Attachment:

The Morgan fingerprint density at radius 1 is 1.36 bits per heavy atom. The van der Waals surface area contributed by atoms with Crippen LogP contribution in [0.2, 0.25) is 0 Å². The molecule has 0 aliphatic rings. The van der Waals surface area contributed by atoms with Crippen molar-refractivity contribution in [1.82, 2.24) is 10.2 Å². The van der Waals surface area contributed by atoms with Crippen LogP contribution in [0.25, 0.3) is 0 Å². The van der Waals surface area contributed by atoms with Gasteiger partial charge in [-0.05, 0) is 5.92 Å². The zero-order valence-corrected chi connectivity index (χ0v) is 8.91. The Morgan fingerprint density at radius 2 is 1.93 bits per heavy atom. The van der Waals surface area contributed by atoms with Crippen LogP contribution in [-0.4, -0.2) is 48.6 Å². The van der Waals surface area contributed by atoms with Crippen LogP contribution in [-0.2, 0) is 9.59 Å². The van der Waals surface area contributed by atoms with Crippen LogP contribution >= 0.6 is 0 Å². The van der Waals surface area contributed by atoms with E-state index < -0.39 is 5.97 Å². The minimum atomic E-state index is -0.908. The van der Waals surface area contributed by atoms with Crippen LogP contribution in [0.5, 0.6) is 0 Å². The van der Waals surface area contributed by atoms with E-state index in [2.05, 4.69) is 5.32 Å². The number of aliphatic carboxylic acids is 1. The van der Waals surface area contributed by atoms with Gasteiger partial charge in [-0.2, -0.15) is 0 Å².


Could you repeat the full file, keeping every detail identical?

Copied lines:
The Morgan fingerprint density at radius 1 is 1.36 bits per heavy atom. The van der Waals surface area contributed by atoms with Crippen LogP contribution in [0.2, 0.25) is 0 Å². The molecule has 0 aliphatic rings. The van der Waals surface area contributed by atoms with Crippen molar-refractivity contribution in [1.82, 2.24) is 10.2 Å². The van der Waals surface area contributed by atoms with Crippen LogP contribution in [0.25, 0.3) is 0 Å². The van der Waals surface area contributed by atoms with Gasteiger partial charge in [-0.05, 0) is 5.92 Å². The zero-order valence-corrected chi connectivity index (χ0v) is 8.91. The Morgan fingerprint density at radius 2 is 1.93 bits per heavy atom. The van der Waals surface area contributed by atoms with Crippen LogP contribution in [-0.4, -0.2) is 48.6 Å². The van der Waals surface area contributed by atoms with Crippen LogP contribution in [-0.2, 0) is 9.59 Å². The van der Waals surface area contributed by atoms with Crippen LogP contribution >= 0.6 is 0 Å². The van der Waals surface area contributed by atoms with E-state index < -0.39 is 5.97 Å². The minimum atomic E-state index is -0.908. The van der Waals surface area contributed by atoms with Crippen LogP contribution in [0.5, 0.6) is 0 Å². The van der Waals surface area contributed by atoms with E-state index in [2.05, 4.69) is 5.32 Å². The number of aliphatic carboxylic acids is 1. The van der Waals surface area contributed by atoms with Gasteiger partial charge in [-0.2, -0.15) is 0 Å².